Lifestyle

Why I Dumped Tampons for a Menstrual Cup

I’ve been wearing a combination of pads and tampons since my menstrual cycle began sometime in middle school. Tampons usually during the day and pads normally at night. It wasn’t until very recently that I pondered on just how much waste I was producing and how much money I was spending on tampons and pads…

I’m not going to lie, when I first heard of the menstrual cup, the idea of a reusable blood collector grossed me out and I immediately dismissed it. For me, my periods were already stressful enough. Why complicate it with an unfamiliar contraption!? It just sounded too messy, “in there”, and weird (aka different than what I was used to).

But something in me decided to give the menstrual cup thing a try one day (i.e., I read a million blog posts, reviews, and comments about it), so I ordered one off Amazon, and the rest is history! I haven’t purchased pads or tampons since. It took me about 2 full menstrual cycles to get used to it fully (shoutout to YouTube), and now I swear by my menstrual cup.

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So why exactly did I dump my old-and-trusted tampons for the weird menstrual cup?

It holds a lot more fluid than a tampon, and thus does not need to be changed as often.

Menstrual cups can hold anywhere between 30 and 60 mL of fluid, compared to tampons, which can only hold about 5mL and maxi pads which can hold up to 10mL. This means fewer trips to the bathroom!

It doesn’t interfere with the vaginal environment.

Menstrual cups are made of food-grade silicone, which means they’re super safe for our bodies. No toxic chemicals in your reproductive organs, and best of all: no risk of deadly toxic shock syndrome. pH balance (and the safety of your life) on fleek.  Seriously… Is anyone else deathly afraid of toxic shock syndrome?!

It’s actually more comfortable than tampons.

So my period is typically heavy for one day, moderate for another day, and then light for about 3 days. When I was an avid tampon-wearer, I would seriously dread my light-period days because I could feel the pain before it arrived, just thinking about it. It would be too much flow for a pantyliner, but not enough flow for an entire pad! I wouldn’t wish that painful-dry-tampon-but-I-have-to-wear-it feeling on anyone. With my menstrual cup, none of that even matters. Heavy, moderate, light — I feel nothing. Except comfort and peace of mind.

It’s safer for the environment.

The average woman will use up to 17,000 pads or tampons in her entire lifetime. Tampons contain toxins, chemicals, pollutants, and plastic — which takes a long time to break down and end up polluting our fresh water supplies. Not to mention all the resources it takes to package and ship the tampons and pads… Tisk tisk.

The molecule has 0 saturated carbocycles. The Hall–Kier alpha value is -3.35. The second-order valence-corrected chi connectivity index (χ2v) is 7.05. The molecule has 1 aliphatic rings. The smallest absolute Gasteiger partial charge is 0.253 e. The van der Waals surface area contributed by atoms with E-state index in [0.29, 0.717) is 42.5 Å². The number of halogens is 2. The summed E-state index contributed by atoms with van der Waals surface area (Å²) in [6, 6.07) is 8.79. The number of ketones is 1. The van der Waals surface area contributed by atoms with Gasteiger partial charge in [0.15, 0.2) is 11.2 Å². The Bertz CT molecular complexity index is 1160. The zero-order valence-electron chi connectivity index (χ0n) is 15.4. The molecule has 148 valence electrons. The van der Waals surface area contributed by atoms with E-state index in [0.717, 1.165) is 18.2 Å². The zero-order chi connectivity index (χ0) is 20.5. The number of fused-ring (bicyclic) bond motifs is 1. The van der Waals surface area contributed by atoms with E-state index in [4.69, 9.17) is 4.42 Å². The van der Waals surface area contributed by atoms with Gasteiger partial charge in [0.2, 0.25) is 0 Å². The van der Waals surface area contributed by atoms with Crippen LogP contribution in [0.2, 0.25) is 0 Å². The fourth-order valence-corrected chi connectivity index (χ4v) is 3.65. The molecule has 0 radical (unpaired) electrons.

It’s better for your bank account.

The Huffington Post calculated that the average woman will spend about $2,216 in her entire lifetime on tampons and pantyliners. (If you use pads in addition to tampons, the number might be even higher.)

Menstrual cups on the other hand, cost anywhere between $25-$60 a pop and last between an entire year and an entire lifetime. Menstrual cup makers say that they’re safe to hold onto until you notice discoloration or a tear in them. Other than that, as long as you clean it properly between wears, it’s good to go!

 

All thanks to my ditching of the tampons for the menstrual cup; my comfort, my pH balance, my bank account (cha-ching), and peace of mind are beautifully in tact. It’s safe to say that I will be #TeamMenstrualCup for life! (Or at least until I hit menopause.)

 

Be well. ♥

–Ashlei

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4 thoughts on “Why I Dumped Tampons for a Menstrual Cup

  1. Wow! I’ve seen these but I had the same reservations. I have a Mirena so I don’t get periods anymore but this is interesting for my young daughter. Would you recommend this for a pubescent girl getting her period for the first time?

    Liked by 1 person

    1. Hey mama! Thanks for reading. Hmm, I know they have different sizes based on age ranges and whether or not you’ve given birth. So I believe the cup would be able to fit, but it’d be a matter of the girl’s comfort and willingness. I will say that my using the cup has made me a lot more comfortable with my body, which I hate took me so long. So maybe it would be good for a young girl to learn to be comfortable with her body earlier on!

      Liked by 1 person

  2. Yes I love my cup! I was introduce them in 2014 and was afraid of them. Then I bought one in 16 finally used it and was like okay this is what’s up!

    Liked by 1 person

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